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Print 63 comment(s) - last by embedded_bill.. on Jun 11 at 9:16 PM

"Can't innovate anymore my ass!" -- Phil Schiller

Apple is definitely getting “Back to the Mac” with the announcement that it has achieved million Mountain Lion installs since launch; Tim Cook even bragged that Mountain Lion is approaching 40 percent penetration on Macs while Microsoft is struggling to meet 5 percent penetration with Windows 8.
 
But Mountain Lion is so last year; Apple is already working on its successor, OS X 10.9 Mavericks. Apple is moving away its "cat themed" names and is instead looking to points of interest in California to carry it through the next decade of desktop/notebook OS development.


Finder Tabs
 
Mavericks will of course have a ton of new features including Maps, tabbed browsing for Finder, enhanced support for multiple displays, and a big focus on improving battery life for notebooks. And although Safari isn't exactly a "sexy" piece of the OS X equation, Apple has brought a wealth of changes to the browser aimed at improving battery life and improving page rendering performance.

 Battery life enhancements (L), new features in Safari (R)

Apple also announced new MacBook Airs that have "all-day" battery life. The new MacBook Airs are built around Intel's new Haswell CPU architecture, and as a result offer 12 hours of battery (13" model) and 9 hours of battery life (11" model). The notebooks now include 802.11ac support and PCIe-based SSDs. The 11" will start at $999 with 128GB of storage while the 13" model will start at $1099 with 128GB of storage.

 
The biggest hardware announcement, however, came in the form of the new Mac Pro. This totally redesigned professional workstation totally throws out the rulebook when it comes to desktops with a cylindrical design.
 
Phil Schiller took this opportunity to exclaim, "Can't innovate anymore my ass!". This is obviously a retort to the score of people that say that Apple has lost its way.

 
The new Mac Pro will support up to 12-core configs of Intel's next generation Xeon processors.1866MHz DDR3 memory, PCIe flash (1.25GBps reads, 1GBps writes), six Thunderbolt 2 ports, and dual AMD FirePro workstation GPUs.
 
The new Mac Pro will debut this fall and will be built in the United States.

Source: Apple



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By web2dot0 on 6/10/2013 3:16:41 PM , Rating: 1
If they can improve the battery life by almost 100% (7hrs to 12hrs), that would be pretty impressive. The primary users of MacBook Air will drool over this feature.

MacPro is heading the right direction. It doesn't make sense to buy a big box with a whole whack of empty storage space never to be used. Keep the waste to a minimum and consumers can spend wisely on how they want to store their data ... externally (and promote the use of TB2 ;-D)

Keep the main machine fast (PCIe SSD) and streamline. Most of the targeted customers who uses MacPro don't upgrade their main components. Most just upgrade GPU and memory and nothing else. By the time they need to upgrade everything ... they probably should get a new computer.

Good call by Apple on this one.




By mik123 on 6/10/2013 3:24:58 PM , Rating: 2
As a primary user of Macbook Air, I want a high resolution screen. Battery life is good enough as is. If I plan to use it all day long I will find a power outlet.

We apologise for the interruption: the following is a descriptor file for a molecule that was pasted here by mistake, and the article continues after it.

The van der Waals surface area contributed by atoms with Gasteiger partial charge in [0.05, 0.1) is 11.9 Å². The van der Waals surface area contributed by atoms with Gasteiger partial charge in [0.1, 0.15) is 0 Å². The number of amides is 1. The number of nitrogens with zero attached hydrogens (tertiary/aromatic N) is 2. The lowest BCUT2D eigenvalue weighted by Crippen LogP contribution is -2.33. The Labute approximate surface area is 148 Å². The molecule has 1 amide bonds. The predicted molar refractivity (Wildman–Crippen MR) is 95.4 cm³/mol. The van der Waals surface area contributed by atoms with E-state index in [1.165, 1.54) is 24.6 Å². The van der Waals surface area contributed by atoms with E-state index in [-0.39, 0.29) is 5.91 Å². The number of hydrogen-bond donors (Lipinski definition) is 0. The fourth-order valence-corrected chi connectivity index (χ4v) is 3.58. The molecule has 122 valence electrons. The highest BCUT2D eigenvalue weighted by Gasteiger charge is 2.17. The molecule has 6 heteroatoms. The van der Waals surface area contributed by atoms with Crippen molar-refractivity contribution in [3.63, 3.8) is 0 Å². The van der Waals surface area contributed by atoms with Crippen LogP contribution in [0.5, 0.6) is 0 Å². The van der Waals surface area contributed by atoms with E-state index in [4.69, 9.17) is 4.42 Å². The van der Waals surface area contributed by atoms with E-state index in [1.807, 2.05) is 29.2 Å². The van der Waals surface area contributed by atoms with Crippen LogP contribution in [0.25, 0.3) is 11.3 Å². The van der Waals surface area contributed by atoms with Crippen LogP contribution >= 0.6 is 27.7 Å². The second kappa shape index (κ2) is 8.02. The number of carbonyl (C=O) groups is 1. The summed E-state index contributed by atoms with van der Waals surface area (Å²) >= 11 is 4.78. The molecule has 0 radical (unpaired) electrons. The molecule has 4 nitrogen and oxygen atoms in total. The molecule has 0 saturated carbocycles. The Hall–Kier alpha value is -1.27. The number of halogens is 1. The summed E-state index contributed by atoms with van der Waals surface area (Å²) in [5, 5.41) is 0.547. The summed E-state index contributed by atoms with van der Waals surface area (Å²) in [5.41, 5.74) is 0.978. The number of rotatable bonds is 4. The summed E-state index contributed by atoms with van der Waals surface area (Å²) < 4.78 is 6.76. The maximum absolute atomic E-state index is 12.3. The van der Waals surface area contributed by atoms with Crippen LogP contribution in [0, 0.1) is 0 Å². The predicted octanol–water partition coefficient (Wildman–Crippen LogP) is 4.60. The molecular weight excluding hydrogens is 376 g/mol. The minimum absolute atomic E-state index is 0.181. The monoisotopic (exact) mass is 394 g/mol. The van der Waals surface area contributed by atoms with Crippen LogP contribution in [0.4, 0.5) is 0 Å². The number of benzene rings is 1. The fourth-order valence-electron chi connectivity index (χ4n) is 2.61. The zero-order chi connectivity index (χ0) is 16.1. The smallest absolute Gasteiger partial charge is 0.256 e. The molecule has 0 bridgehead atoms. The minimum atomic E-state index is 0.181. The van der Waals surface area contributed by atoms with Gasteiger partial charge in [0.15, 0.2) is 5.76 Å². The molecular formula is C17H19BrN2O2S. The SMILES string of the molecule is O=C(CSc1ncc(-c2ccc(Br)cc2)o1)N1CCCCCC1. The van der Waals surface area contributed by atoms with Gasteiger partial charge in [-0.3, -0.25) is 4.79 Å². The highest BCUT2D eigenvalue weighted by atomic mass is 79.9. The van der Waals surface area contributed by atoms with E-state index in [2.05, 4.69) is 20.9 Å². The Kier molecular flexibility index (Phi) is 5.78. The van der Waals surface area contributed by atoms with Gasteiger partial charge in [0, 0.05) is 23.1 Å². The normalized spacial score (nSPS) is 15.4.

By aliasfox on 6/10/2013 3:35:35 PM , Rating: 2
There's the MacBook Pro Retina 13" for a small premium in weight and price.

I presume that will be upgraded to Haswell shortly, hopefully with a quad core (or at least Iris Pro).

I presume Apple wants to keep the Retina display as the differentiating factor between Pro and Air, but if that's the case they could've been more agressive with the Air's price - $999 (or even $899) for the 13" would've done a better job getting it onto my radar, but I think I'd prefer to consider a Haswell Retina 13" for not (too) much more money.


By mik123 on 6/10/2013 4:14:56 PM , Rating: 2
But I don't want any weight premium.
All I want is a good screen and 4-5 hour battery life at MBA weight. If they offered a slimmer, lighter rMBP I would consider it as well (even at its current price).

It seems like I'll be choosing between Asus Infinity and Acer S7.


By m51 on 6/10/2013 10:38:42 PM , Rating: 2
You will probably get your wish. The improved power savings from Haswell will allow them to reduce the battery size in the rMBP 13 and slim up the product. I can't imagine that they won't slim it up, battery life is not a paramount feature like it is in the air. The rMBP is more about horsepower and good display.

It's very understandable that they didn't want to sacrifice battery life or increase size or weight in the Mac Book Air which is targeted at maximum portability. The Retina mbps need a battery 50% bigger than the airs.


By web2dot0 on 6/10/2013 6:52:30 PM , Rating: 2
Battery life is NEVER good enough. Screen resolution will add weigh and cost, which is not good for a $1000 computer.

If you are planning to use it all day, and find a power outlet, then it defeats the purpose of a MacBook Air.

Ultimately, you want a portably device to be ... well, portable, and last you all day.


By mik123 on 6/11/2013 11:46:00 AM , Rating: 2
For me 5 hours of battery life is good enough. In my ~3 years of using MBA, I can't remember a single case where I ran out of battery. I have a charger at home, and I have a charger at work. Typically, I only use the battery when I go to a meeting, or a coffee shop. Neither ever lasted more than 5 hours. When I travel, I'm never too far from an outlet, on a plane included.
Bottom line, the battery life increase from 7 to 12 hours does not make any difference to me. However the low resolution screen is not acceptable in 2013 when there are plenty of competition offering 1440p in a similar form/weight factor.